For years, one of the great mysteries to me was, how did artisans of the past make those spectacular decorative twist finials often found on the most elaborate grandfather clocks, highboys, and other high-grade period furniture? In this video, we meet Irion Company staffer Brad Ramsay, an accomplished cabinetmaker and highly skilled carver who shows us the fundamental approach used to carve these flamboyant furniture elements. It’s a technique that can be used to carve spirals in any wood project, be it a finial or even a twisted table leg.
Learn the core skills used including how to secure the workpiece to the workbench, how to start the carving, and how to rough-carve to the layout lines. But most importantly, in my view, Jeff explains how carvers — and all woodworkers — need to read the grain of the wood for feedback. The take-away lesson: let the wood speak to you whether you are carving the twist of a finial or tuning the fit of a dovetail. — Keith (10 Minute Woodworking Video) For more in this series go to: The Big Payoff: Finish Carve a Decorative Spiral (Part 3 of 3)
The Irion Company specializes in the restoration, conservation, and hand-made reproduction of American antique furniture from the 18th and 19th century. Brad Ramsay is a cabinetmaker and he specializes in period correct carvings.
In this video, we join proprietor Todd Felpel as he takes his ritual end-of-day tour through the highly acclaimed, 60-year old, Irion Company cabinet shop. During our tour, Todd hints at how cabinetshops of the past were run and how custom furniture was ordered and created. And it all starts with the patterns.
Irion’s pattern room is reminiscent of many early American cabinet shops that dotted the east coast of the United States 200 years ago. In this room, countless sample-parts dangle from the rafters, each group memorializing a specific antique masterpiece. Irion has relationships with some of America’s most prestigious museums (the Yale, the Metropolitan, and Winterthur) allowing them “back door” access to measure and document some of the most significant examples of Early American decorative arts. Based on these visits, where photographs and copious notes are taken, Todd describes how sample patterns are then carefully made. Each documented piece must include key reference points, i.e. the sweep of a table leg ankle, key carving points, the subtle dimensions of the foot’s ball & claw, and precise molding details. All are carefully defined and then detailed in measured drawings. In the end, the entire collection of drawings, sample patterns, and photos, are stored for future reference — guideposts for the next the generation of cabinetmakers.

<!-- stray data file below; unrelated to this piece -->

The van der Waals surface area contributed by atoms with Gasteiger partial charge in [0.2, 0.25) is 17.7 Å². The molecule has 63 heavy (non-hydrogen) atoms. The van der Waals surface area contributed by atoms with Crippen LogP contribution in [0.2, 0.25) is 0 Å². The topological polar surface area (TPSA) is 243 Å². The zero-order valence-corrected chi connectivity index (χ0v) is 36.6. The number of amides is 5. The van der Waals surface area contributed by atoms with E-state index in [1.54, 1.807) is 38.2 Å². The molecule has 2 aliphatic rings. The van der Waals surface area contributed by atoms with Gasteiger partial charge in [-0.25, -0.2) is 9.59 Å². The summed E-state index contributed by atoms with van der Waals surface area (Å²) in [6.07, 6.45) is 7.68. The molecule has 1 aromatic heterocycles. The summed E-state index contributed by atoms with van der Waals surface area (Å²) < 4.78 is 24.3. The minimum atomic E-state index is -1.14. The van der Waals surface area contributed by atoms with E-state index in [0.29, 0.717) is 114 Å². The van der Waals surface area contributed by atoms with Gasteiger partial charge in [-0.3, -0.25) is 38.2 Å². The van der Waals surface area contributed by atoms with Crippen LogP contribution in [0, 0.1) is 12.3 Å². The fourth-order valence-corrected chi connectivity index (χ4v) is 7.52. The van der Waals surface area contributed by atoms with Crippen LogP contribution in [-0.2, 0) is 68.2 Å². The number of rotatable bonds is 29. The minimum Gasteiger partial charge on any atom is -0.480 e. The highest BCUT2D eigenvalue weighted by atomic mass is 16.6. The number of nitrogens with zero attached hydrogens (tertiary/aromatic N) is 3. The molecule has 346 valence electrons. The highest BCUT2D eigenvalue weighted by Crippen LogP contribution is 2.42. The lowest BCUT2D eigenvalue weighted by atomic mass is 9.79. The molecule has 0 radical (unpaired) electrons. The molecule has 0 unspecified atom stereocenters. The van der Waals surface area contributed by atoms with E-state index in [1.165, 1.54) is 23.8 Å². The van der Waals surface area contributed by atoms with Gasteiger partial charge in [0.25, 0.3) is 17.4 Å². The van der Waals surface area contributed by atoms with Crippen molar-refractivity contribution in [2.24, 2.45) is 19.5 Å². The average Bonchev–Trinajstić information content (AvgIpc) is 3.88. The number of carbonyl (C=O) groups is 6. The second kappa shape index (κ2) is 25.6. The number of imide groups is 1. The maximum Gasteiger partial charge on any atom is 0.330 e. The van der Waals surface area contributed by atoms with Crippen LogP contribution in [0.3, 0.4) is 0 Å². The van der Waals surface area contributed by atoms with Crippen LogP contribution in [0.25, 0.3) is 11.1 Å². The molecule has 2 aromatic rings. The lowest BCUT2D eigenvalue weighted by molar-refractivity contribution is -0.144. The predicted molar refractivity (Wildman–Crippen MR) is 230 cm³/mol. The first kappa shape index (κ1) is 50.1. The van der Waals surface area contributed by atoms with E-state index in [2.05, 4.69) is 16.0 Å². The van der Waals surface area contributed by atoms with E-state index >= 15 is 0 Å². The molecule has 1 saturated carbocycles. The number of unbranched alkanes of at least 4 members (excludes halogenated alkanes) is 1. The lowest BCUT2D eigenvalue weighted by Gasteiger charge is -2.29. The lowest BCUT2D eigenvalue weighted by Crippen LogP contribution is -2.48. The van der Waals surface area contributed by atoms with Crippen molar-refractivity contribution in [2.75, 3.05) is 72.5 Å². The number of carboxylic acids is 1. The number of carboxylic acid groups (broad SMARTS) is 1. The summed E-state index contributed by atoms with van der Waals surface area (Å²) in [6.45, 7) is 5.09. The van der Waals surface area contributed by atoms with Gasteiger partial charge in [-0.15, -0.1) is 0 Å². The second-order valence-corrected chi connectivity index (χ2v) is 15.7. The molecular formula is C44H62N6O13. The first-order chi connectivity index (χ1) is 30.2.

This nightly walk is how Todd monitors the hand-crafted work of Irion’s skilled artisans. As we tour with him, Todd reflects on 250 years of furniture making tradition. It’s a calling he clearly relishes as he says, “it’s better than diamonds”. I can’t tell you how much fun I had on this trek. Come join me. (4.5 Minute Woodworking Video)
The Irion Company specializes in the restoration, conservation, and hand-made reproduction of American antique furniture from the 18th and 19th century. Irion is based in Christiana, Pennsylvania.